The Pirtle Project – A Handheld Emulator

I decided to name my “little” device the “Pirtle”, as a combination of the word pi from raspberry pi and portal, as it acts as a portal to the history of video-gaming and to the memories I made playing some these games as a kid. This device also opens up a whole world of games that I’ve never played and many more I’ve never heard of. Thanks to communities like NesDev, there are still high quality games being made for old consoles like the NES, on top of the thousands which are already out there, waiting to be discovered.

I chose to make the device white to give it a sleek technological look, and the controls all midnight blue to give an elevated classy look. The splash of bright blue on two of the buttons is meant to give a more youthful friendly feel to the device.

A poster homage to video game characters of the past.

Functionally, I wanted the Pirtle to be comfortable in a persons hands, with the controls all easy to reach and use. I new that making the device small was going to be a struggle, so I made it a goal to try and make each iteration smaller as I finalized the layout and placing of all of the internal components.

The shape of my device was inspired by the Nintendo Switch, Xbox One Controllers, and Leandro Linares’ youtube video in which he overviews his making of a similar device.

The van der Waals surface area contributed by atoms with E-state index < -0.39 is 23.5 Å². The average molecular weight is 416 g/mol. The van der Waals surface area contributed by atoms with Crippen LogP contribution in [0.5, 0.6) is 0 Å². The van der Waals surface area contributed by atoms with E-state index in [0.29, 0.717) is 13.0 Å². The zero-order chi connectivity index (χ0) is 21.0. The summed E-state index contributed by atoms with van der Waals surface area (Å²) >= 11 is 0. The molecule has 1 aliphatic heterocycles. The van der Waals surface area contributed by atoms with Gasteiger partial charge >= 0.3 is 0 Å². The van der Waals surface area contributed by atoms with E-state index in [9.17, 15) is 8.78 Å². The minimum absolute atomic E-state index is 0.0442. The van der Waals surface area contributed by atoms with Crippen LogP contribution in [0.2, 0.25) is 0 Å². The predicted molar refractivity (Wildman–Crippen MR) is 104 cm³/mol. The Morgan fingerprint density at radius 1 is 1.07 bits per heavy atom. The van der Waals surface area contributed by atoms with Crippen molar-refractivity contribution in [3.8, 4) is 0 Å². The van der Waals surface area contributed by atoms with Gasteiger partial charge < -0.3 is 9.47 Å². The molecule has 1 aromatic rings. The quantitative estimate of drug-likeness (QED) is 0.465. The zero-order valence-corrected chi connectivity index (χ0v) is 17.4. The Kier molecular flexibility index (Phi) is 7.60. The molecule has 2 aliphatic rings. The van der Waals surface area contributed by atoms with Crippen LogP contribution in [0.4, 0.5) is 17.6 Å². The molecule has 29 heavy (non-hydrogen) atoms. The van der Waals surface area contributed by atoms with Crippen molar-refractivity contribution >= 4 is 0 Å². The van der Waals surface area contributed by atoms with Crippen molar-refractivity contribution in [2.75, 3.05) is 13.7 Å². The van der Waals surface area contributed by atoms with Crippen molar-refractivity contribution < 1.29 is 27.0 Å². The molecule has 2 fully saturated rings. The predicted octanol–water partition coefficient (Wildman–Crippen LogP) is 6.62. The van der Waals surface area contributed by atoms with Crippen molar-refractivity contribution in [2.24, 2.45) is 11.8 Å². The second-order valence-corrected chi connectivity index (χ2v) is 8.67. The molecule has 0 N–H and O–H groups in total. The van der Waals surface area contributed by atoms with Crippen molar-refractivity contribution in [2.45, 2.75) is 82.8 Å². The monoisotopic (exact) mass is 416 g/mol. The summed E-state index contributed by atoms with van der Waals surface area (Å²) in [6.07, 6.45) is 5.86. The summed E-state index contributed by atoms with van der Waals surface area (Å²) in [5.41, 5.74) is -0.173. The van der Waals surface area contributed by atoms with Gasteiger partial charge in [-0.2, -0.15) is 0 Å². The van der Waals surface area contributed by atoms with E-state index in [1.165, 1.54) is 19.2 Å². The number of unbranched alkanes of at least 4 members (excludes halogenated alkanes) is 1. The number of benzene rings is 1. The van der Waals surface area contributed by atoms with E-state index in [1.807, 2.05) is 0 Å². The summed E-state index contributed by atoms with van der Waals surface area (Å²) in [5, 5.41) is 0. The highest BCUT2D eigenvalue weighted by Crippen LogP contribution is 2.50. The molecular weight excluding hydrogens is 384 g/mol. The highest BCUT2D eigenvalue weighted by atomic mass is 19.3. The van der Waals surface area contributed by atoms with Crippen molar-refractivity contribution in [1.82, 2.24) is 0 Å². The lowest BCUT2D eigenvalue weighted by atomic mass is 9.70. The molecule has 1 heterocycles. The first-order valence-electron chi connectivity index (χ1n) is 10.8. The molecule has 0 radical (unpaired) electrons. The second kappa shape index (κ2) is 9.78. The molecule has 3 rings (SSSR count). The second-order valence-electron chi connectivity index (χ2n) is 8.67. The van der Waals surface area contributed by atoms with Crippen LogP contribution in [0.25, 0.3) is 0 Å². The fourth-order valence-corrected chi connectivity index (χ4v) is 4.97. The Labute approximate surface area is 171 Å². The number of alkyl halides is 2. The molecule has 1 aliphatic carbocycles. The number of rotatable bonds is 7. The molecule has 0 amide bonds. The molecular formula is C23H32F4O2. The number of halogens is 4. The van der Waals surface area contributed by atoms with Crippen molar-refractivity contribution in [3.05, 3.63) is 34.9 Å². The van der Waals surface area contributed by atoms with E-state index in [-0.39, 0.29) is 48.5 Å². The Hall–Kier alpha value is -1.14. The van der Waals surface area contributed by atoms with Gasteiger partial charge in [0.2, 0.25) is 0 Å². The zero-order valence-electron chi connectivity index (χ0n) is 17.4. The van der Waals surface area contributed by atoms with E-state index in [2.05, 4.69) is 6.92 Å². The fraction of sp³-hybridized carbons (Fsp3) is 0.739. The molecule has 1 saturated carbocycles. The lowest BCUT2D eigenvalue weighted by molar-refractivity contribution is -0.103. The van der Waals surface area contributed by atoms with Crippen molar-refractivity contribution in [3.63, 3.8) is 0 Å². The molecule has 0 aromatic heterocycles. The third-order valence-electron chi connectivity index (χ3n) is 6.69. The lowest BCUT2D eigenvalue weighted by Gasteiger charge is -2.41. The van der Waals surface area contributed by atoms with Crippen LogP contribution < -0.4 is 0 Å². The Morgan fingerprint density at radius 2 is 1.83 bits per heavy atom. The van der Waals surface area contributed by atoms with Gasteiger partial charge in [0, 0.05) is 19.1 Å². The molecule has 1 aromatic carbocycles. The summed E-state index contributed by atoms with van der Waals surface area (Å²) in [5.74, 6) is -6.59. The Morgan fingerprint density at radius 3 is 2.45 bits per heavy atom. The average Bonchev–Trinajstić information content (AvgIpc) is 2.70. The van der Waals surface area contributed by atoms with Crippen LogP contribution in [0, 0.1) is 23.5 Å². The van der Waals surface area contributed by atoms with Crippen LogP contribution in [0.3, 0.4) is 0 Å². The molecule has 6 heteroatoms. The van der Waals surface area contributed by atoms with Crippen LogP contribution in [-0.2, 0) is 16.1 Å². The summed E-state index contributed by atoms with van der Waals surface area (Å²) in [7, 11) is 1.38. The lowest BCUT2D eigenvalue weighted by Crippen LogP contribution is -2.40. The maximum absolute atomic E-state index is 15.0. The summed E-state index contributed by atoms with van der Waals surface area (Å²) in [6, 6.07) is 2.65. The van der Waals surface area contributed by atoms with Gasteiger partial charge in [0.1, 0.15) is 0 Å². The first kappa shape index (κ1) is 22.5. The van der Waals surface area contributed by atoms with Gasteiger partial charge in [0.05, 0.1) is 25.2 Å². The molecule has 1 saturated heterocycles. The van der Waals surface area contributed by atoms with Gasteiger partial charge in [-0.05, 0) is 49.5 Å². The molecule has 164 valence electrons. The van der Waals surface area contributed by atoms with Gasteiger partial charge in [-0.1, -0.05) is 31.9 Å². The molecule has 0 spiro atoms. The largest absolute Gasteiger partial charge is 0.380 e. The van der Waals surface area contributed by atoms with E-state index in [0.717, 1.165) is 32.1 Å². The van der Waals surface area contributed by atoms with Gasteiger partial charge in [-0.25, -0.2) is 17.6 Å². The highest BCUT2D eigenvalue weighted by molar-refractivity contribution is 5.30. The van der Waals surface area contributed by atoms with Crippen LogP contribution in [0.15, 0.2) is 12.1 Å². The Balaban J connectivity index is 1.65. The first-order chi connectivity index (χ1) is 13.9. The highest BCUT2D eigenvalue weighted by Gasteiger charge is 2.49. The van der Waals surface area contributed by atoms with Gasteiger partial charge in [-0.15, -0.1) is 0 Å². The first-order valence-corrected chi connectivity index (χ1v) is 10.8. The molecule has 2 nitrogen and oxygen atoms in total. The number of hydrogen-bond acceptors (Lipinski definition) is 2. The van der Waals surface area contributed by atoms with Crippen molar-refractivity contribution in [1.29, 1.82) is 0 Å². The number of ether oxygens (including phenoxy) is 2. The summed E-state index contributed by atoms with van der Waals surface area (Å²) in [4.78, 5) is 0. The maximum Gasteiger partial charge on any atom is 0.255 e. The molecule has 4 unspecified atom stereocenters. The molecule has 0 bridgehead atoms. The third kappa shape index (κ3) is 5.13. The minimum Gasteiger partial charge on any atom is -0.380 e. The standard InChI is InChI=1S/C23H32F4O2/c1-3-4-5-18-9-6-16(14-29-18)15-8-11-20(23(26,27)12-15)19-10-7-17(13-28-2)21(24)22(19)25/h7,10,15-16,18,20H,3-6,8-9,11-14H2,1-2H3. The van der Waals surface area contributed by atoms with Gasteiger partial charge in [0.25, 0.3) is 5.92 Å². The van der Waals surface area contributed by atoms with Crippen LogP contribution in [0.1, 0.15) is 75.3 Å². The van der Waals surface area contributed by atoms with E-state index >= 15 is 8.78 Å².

Image from Leandro Linares’ youtube video linked above.

CAD assembly of the Pirtle

I wanted the Pirtle to have joysticks as-well as a d-pad, buttons, bumpers and triggers, so that at any point in the future I wouldn’t be limited in what games I could play by the number of controls on the device. (Currently the Raspberry Pi 4 can emulate some games on the N64, PS1, and Sega Dreamcast, and all games on most any console before that)

This project was made possible by the extensive online Retropie and Emulation Station communities whose documentation and forums make projects like this possible for people like you and me.

And special thanks goes to Lauren Darling and her student staff at the CU Boulder Electronics Fabrication Center for their help repairing  PCB and more.


soft tactile buttons –

buttons, bumpers, and triggers covers and control board – RetroPower PS2 dualshock controller

Waveshare 5″ LCD –

pi-sugar s –

speakers –

amplifier –

Raspberry pi 4

Dpad and joysticks –

Printed on Ender 3 pro

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1 Comment. Leave new

  • Hi Brewster! I really like how many details you were able to incorporate into your project like the air vents and the ergonomic side handles! It seems like your project turned out exactly how you envisioned it and is a super sleek, finished product. Do you find that having all the combinations of the controls hinders your ability to play certain ways at all?


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